Towards a deeper understanding of genome regulation

The experiments have been carried out using Xenopus laevis oocytes, an animal model used by the laboratory to study fundamental processes involved in gene regulation. Image: microscopy, Eulàlia Belloc.
The experiments have been carried out using Xenopus laevis oocytes, an animal model used by the laboratory to study fundamental processes involved in gene regulation. Image: microscopy, Eulàlia Belloc.

Published in the journal Nature Structural & Molecular Biology, the study reveals new insights into translation regulation, an essential step in genome regulation.

These findings will help researchers to better understand pathological processes such as cancer. 

Translation regulation—the process by which the amount of protein synthesized from its messenger RNA (mRNA) is controlled—is a crucial step in establishing the degree of gene expression during events such as cell proliferation, differentiation, development, nervous system function, as well as in diseases like cancer. Compared to transcriptional regulation, the translational control of existing mRNAs­—RNAs are the molecules that carry genetic information for protein synthesis—allows a faster response to stimuli.

The journal Nature Structural & Molecular Biology has published a study on the regulation of mRNA translation by researchers in the Translational Control of Cell Cycle and Differentiation Laboratory at the Institute for Research in Biomedicine (IRB Barcelona). Headed by ICREA Research Professor Raúl Méndez, an expert on the CPEB (cytoplasmic polyadenylation element binding protein) protein family, this study reveals the interplay between the proteins CPEB1 and Musashi1 (Msi1) in the regulation of mRNA translation.

The CPEB family of proteins is responsible for the translational control of maternal mRNAs by a process called “cytoplasmic polyadenylation”. “In this study our aim has been to determine whether Msi1 and CPEB1 act cooperatively to regulate mRNA polyadenylation,” explains Eulàlia Belloc, co-first author of the study and associate researcher with Méndez’s Laboratory.

In the study, researchers have identified that “even though polyadenylation of a CPE-containing mRNAs relies on CPEB1, for c-mos, net1 and probably other mRNAs, a nearby Msi1 binding site is required to remodel the RNA secondary structure so that the CPE becomes accessible,” Belloc explains.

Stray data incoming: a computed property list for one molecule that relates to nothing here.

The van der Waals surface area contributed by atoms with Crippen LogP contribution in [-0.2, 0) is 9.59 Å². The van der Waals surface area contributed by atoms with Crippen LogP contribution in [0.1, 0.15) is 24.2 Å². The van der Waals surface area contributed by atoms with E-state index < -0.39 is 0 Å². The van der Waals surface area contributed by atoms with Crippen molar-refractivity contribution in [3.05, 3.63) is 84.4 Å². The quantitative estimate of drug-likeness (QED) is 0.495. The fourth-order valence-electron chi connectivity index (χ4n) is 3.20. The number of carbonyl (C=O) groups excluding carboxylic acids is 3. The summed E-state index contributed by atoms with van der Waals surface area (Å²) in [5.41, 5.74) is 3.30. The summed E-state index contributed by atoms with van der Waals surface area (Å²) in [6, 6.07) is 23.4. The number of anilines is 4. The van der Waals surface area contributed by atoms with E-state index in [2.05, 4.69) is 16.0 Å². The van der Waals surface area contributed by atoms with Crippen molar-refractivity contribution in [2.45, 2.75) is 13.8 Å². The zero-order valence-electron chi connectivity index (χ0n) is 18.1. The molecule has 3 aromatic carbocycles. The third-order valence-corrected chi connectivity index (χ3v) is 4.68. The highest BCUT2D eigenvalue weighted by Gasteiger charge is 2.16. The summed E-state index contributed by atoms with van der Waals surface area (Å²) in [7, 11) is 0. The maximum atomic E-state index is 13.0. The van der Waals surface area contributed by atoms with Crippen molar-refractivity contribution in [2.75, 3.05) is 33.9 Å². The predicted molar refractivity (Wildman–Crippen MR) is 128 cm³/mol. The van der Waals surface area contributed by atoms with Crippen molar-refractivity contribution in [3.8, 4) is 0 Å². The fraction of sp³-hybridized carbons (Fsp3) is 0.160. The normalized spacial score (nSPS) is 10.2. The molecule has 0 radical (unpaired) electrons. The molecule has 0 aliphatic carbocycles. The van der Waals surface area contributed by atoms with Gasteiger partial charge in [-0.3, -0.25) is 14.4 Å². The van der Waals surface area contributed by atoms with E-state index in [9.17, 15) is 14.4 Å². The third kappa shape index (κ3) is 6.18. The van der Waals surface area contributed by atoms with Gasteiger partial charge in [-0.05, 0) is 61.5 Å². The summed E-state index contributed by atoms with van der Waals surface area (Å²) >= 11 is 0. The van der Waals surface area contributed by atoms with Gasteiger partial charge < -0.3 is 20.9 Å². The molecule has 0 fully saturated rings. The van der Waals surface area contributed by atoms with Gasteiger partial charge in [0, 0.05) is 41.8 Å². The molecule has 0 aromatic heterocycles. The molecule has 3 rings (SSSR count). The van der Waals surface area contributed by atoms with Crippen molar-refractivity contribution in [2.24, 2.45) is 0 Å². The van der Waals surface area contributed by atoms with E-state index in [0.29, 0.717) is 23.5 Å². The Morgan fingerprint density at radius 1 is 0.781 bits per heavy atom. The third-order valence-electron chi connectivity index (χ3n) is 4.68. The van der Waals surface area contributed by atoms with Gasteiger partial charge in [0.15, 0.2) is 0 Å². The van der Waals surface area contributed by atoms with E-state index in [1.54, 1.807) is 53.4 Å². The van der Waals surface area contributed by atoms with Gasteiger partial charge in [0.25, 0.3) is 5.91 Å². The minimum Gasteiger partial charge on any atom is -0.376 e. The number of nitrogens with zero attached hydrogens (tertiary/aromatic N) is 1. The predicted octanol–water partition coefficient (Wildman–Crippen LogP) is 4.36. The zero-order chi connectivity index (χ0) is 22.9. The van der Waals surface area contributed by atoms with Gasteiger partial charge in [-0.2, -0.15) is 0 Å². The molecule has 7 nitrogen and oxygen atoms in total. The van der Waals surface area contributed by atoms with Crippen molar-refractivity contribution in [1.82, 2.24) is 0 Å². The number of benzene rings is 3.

Through a genome-wide analysis of CPEB1- and Msi1-associated mRNAs in the frog Xenopus laevis model, the scientists have identified 491 common targets, thus revealing a new layer of CPE-mediated translational control. “We have estimated that more mRNAs could also be co-regulated by CPEB1 and Msi1,” comments the researcher.

A combinatorial code

“Several years ago our lab defined a combinatorial code where the number and distance of the CPEB binding element (CPE) to the PAS (polyadenylation signal), as well as the presence of additional cis-acting elements, determine the transcript-specific spatiotemporal pattern of translation,” explains Eulàlia. The findings described in this work now deepen our knowledge of the combinatorial code, allowing us to better understand diseases such as cancer—a process in which this translational regulation is altered.

This study has received funding from the Fundación Botín and the Banco Santander (through its Santander Universities Global Division), the Asociación Española Contra el Cáncer (AECC) (Spanish Association Against Cancer), the Worldwide Cancer Research, MINECO (Spanish Ministry of Economy, Industry and Competitiveness) and ERDFs.


Reference article:

Laure Weill, Eulàlia Belloc, Chiara Lara Castellazzi and Raúl Méndez.

Musashi 1 regulates the timing and extent of meiotic mRNA translational activation by promoting the use of specific CPEs 

Nature Structural and Molecular Biology (2017) | doi: 10.1038/nsmb.3434

(Written by: Llúcia Ribot)


About IRB Barcelona
Created in 2005 by the Generalitat de Catalunya (Government of Catalonia) and University of Barcelona, IRB Barcelona is a Severo Ochoa Centre of Excellence, a seal that was awarded in 2011. The institute is devoted to conducting research of excellence in biomedicine and to transferring results to clinical practice, thus improving people’s quality of life, while simultaneously promoting the training of outstanding researchers, technology transfer, and public communication of science. Its 24 laboratories and seven core facilities address basic questions in biology and are orientated to diseases such as cancer, metastasis, Alzheimer’s, diabetes, and rare conditions. IRB Barcelona is an international centre that hosts more than 400 employees and 36 nationalities. It is located in the Barcelona Science Park. IRB Barcelona forms part of the Barcelona Institute of Science and Technology (BIST) and the “Xarxa de Centres de Recerca de Catalunya” (CERCA).